Google open-sourced Kubernetes in 2014, which grew exponentially over the next few years. It became a container scheduling tool to solve the deployment and scheduling problems of distributed applications — allowing you to treat many computers as though they were one computer. Because the resources of a single machine are limited and Internet applications may have traffic floods at different times (due to rapid expansion of user scale or different user attributes), the elasticity of computing resources needs to be high. A single machine obviously can’t meet the needs of a large-scale application; and conversely, it would be a huge waste for a very small-scale application to occupy the whole host. In short, Kubernetes defines the final state of the service and enables the system to reach and stay in that state automatically.

What is Istio?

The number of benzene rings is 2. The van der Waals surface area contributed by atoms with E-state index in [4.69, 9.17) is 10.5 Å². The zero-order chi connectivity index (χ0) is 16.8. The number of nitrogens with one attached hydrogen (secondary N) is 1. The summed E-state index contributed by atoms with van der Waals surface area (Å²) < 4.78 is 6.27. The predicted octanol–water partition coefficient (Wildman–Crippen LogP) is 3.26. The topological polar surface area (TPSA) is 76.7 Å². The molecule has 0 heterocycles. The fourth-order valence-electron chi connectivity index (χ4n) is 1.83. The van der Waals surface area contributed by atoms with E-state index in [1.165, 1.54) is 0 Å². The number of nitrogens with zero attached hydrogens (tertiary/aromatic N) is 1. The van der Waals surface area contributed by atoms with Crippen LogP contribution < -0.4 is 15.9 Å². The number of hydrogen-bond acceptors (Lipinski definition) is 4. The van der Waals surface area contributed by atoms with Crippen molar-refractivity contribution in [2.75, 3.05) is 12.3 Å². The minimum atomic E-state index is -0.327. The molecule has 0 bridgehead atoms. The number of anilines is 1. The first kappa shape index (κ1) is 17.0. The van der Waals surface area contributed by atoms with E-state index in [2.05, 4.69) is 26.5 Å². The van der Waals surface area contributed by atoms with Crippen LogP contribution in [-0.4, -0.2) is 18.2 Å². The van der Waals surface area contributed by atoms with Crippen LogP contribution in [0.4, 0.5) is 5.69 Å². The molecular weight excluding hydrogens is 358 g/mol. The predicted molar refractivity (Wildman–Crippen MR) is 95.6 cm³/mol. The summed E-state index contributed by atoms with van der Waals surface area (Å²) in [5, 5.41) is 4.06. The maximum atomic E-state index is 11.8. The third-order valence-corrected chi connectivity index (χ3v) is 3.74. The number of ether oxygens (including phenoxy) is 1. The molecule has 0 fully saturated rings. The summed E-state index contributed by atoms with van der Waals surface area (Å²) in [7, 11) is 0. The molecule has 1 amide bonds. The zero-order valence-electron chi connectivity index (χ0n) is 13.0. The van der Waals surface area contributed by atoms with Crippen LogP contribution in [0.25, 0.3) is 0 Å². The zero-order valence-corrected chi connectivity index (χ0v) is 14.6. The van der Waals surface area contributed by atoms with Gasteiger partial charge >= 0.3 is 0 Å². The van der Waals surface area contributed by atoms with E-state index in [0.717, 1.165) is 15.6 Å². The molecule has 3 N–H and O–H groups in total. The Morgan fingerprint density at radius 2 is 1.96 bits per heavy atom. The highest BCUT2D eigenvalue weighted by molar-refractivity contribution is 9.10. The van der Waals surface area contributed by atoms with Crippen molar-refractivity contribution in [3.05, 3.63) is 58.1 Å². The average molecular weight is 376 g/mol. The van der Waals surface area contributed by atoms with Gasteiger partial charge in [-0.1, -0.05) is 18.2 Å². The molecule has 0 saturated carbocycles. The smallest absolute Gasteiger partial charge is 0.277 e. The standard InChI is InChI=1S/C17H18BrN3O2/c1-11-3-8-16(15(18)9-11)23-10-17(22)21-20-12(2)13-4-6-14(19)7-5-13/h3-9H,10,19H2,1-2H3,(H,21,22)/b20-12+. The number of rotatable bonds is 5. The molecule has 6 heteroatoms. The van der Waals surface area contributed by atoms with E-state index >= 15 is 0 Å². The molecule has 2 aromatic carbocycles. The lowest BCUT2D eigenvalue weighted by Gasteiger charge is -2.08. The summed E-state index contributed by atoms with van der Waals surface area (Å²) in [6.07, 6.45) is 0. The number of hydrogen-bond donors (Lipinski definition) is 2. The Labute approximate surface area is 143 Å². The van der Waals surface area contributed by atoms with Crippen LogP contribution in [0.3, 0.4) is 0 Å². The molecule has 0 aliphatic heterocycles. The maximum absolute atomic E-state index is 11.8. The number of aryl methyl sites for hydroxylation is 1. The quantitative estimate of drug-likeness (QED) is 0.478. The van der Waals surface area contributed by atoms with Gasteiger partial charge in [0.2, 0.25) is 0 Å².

Istio is an open-source service mesh that helps organizations run distributed, microservices-based apps. It provides a way to secure, connect and monitor microservices. Istio layers transparently onto existing distributed applications and sits as an overlay between the layers of distributed applications. Istio works natively with Kubernetes (K8s) only, but its open source nature makes it possible for anyone to write extensions enabling Istio to run on any cluster software. Istio includes APIs that let Istio integrate into any logging platform, telemetry or policy system. Istio enables intelligent application-aware load balancing from the application layer to other mesh-enabled services in the cluster. It bypasses the rudimentary kube-proxy load balancing. 

Istio’s powerful control plane brings vital features including:

  • Secure service-to-service communication in a cluster with TLS encryption, strong identity-based authentication and authorization
  • Automatic load balancing for HTTP, gRPC, WebSocket and TCP traffic
  • Fine-grained control of traffic behavior with rich routing rules, retries, failovers, and fault injection
  • A pluggable policy layer and configuration API supporting access controls, rate limits and quotas